By Mark Mellman - 01/14/14 07:04 PM EST
Last week I argued that income equality in the U.S. has reached historic highs (and also is greater than in any other advanced country) and that such inequality is neither necessary to produce growth, nor does it trickle down. Equally important, the concentration of wealth in the hands of the richest 1 percent is not a natural or inevitable consequence of the free market; it is aided and abetted by government policy.
I meant it as a stinging indictment of income inequality. Now I want to banish that term from your message vocabulary.
From a message perspective, that’s not the point. Other questions loom larger. Is the concept clear, simple and unambiguous? Just how important is it relative to other related ideas? Is it the strongest and most persuasive way to generate support for relevant policies or to point to the problem?
The answers to those questions are clearly “no.”
Equality is at best an ambiguous term with multiple referents. Google it and you will find pages on same-sex marriage, gender equality, racial discrimination, the developmentally disabled, real estate valuation, and Beyoncé, among others.
Indeed, ambiguity lies even within the narrower ambit of income inequality. Are we talking about equality of opportunity or equality of outcomes? Americans are committed to the former but deeply uncomfortable with the latter. And income inequality is in fact quite close to the latter. Certainly every statistic I proffered last week in demonstrating inequality was about outcomes, not opportunities.
Perhaps more significant, however salient reducing income inequality may be, it is demonstrably less important to voters than any number of other priorities. Do this thought experiment: If you could only achieve one, would you rather reduce poverty or reduce income inequality? Most people are like you, choosing poverty, putting inequality at least second even on this list of two.
Polls find a variety of other related goals commanding higher priority. In response to an open-ended question, just 1 percent identified income inequality as the nation’s most important problem, compared to 35 percent who cited jobs and another 29 percent who focused on the “economy” more generally.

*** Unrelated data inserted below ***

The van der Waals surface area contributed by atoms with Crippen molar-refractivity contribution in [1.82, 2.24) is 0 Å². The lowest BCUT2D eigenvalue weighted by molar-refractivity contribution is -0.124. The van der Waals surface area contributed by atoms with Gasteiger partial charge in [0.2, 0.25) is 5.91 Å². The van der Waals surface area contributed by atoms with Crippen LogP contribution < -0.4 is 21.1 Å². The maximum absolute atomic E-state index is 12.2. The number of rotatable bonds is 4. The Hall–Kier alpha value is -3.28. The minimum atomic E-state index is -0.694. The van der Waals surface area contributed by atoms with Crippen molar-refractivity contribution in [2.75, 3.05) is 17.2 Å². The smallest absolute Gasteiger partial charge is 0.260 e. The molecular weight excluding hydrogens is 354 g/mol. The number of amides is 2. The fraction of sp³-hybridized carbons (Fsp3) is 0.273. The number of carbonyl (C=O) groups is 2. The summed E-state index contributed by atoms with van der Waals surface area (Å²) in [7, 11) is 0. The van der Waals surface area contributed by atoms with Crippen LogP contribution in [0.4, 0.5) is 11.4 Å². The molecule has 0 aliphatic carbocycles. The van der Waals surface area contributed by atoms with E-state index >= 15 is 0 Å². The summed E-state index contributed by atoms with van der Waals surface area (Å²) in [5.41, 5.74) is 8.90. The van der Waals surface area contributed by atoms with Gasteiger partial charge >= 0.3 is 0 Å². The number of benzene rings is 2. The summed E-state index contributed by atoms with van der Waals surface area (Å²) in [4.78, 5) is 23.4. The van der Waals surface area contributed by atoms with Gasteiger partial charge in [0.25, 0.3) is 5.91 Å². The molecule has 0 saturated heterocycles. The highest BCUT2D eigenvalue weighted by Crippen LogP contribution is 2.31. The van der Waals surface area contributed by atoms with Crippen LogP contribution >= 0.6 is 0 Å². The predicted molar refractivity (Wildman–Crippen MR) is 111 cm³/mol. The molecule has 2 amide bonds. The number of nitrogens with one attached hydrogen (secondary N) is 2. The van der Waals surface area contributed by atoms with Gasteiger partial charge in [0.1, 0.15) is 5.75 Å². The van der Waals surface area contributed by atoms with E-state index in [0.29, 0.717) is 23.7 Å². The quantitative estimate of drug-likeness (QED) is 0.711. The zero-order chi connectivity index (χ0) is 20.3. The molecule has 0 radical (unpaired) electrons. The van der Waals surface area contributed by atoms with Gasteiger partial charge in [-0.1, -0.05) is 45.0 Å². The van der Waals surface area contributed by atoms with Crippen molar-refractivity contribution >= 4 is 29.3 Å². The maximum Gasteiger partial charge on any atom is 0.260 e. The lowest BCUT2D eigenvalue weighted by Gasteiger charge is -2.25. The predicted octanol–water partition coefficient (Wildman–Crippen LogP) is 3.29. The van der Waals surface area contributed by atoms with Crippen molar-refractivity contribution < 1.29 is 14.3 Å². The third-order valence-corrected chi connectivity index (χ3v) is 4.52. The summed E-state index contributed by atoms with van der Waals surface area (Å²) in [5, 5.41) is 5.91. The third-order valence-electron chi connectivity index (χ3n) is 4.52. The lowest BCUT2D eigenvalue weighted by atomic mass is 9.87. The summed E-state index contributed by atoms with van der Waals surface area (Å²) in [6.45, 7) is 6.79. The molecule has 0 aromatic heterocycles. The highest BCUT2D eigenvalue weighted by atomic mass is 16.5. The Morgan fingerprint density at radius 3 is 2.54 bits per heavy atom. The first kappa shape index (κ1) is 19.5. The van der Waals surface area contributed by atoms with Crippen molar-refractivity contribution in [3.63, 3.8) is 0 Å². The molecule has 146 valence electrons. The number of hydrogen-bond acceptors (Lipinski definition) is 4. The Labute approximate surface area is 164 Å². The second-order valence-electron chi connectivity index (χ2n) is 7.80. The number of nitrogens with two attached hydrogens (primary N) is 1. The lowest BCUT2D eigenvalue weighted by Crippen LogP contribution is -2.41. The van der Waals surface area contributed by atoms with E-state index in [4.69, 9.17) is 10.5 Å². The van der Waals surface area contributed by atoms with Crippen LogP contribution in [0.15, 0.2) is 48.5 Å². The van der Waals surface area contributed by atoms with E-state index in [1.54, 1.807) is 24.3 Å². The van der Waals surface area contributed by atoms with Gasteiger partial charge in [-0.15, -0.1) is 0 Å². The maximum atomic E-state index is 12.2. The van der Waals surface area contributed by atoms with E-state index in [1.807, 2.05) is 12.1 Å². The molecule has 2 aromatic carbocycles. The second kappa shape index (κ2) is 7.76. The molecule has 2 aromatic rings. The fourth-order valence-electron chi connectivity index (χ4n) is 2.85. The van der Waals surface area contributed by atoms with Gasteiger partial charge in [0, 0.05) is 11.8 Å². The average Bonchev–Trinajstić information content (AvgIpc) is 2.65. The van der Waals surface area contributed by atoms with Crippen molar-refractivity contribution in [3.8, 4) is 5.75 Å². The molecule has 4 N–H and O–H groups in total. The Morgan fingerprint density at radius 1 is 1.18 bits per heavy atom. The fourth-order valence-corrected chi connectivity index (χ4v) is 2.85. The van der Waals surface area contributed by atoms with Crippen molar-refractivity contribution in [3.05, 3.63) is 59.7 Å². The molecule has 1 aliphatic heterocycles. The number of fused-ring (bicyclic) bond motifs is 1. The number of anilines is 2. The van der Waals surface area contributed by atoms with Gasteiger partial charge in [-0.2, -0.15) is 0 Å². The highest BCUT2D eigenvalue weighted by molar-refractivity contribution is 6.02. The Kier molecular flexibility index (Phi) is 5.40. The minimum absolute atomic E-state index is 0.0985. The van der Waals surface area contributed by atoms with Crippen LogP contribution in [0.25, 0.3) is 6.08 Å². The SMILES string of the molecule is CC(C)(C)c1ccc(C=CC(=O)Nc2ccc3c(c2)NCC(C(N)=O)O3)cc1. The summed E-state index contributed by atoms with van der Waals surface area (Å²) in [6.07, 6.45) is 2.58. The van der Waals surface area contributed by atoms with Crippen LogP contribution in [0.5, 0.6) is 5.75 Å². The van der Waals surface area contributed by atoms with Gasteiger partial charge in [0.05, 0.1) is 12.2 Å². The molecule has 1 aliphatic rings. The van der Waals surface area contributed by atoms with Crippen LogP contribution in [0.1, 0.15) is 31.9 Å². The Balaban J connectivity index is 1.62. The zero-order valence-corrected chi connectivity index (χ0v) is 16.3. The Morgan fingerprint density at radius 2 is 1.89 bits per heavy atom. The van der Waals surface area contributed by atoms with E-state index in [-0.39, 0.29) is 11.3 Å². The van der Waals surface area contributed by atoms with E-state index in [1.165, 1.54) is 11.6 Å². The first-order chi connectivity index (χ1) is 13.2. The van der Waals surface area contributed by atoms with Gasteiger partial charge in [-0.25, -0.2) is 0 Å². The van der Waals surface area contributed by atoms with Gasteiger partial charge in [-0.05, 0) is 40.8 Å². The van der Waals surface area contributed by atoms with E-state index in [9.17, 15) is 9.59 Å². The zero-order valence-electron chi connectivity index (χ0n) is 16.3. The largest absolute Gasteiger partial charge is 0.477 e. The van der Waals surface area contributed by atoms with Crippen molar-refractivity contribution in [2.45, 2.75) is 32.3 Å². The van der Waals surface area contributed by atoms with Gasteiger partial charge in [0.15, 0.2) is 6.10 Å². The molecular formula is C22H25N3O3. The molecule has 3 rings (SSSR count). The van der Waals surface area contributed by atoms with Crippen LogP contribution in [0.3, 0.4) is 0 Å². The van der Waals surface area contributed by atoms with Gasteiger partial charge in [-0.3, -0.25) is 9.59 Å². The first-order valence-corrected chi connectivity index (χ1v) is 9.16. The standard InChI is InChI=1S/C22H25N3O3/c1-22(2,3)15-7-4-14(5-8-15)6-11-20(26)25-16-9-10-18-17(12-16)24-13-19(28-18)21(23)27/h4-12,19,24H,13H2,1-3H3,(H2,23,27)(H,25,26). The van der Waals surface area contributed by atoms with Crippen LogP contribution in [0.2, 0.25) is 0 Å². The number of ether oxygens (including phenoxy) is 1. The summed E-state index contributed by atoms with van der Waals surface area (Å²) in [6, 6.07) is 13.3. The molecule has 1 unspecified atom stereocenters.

Recently an AP-NORC poll found 67 percent urging the federal government to invest at least a great deal of effort in reducing unemployment, compared to 44 percent who want a similar level of effort expended on reducing the gap between the wealthy and the poor.
An earlier Gallup poll found 82 percent saying that growing the economy was at least very important, while 70 percent thought it important to increase economic opportunity. Only 46 percent identified reducing the income gap as important.
While just over a third believe it’s the responsibility of government to reduce income differences, nearly twice as many — 61 percent — say: “The economic system in this country unfairly favors the wealthy.” Only 36 percent feel the system is “generally fair to most Americans.”
Creating jobs, increasing opportunity, making the economy work for everyone and rebuilding this country’s middle class, instead of making the wealthiest 1 percent richer and everyone else poorer — all these are more effective rallying cries than reducing inequality.
So are the specifics. Two-thirds to three-quarters consistently favor increasing the minimum wage, higher taxes on millionaires, greater spending on education and additional aid to the poor.
While inequality is a serious problem, it is no one’s strongest message. Advocates are more likely to achieve their public policy goals with messages emphasizing jobs or the minimum wage, or even by attacking an economic system that unfairly bestows benefits on those at the top, than by debating inequality.
Mellman is president of The Mellman Group and has worked for Democratic candidates and causes since 1982. Current clients include the Majority Leader of the Senate and the Democratic Whip in the House.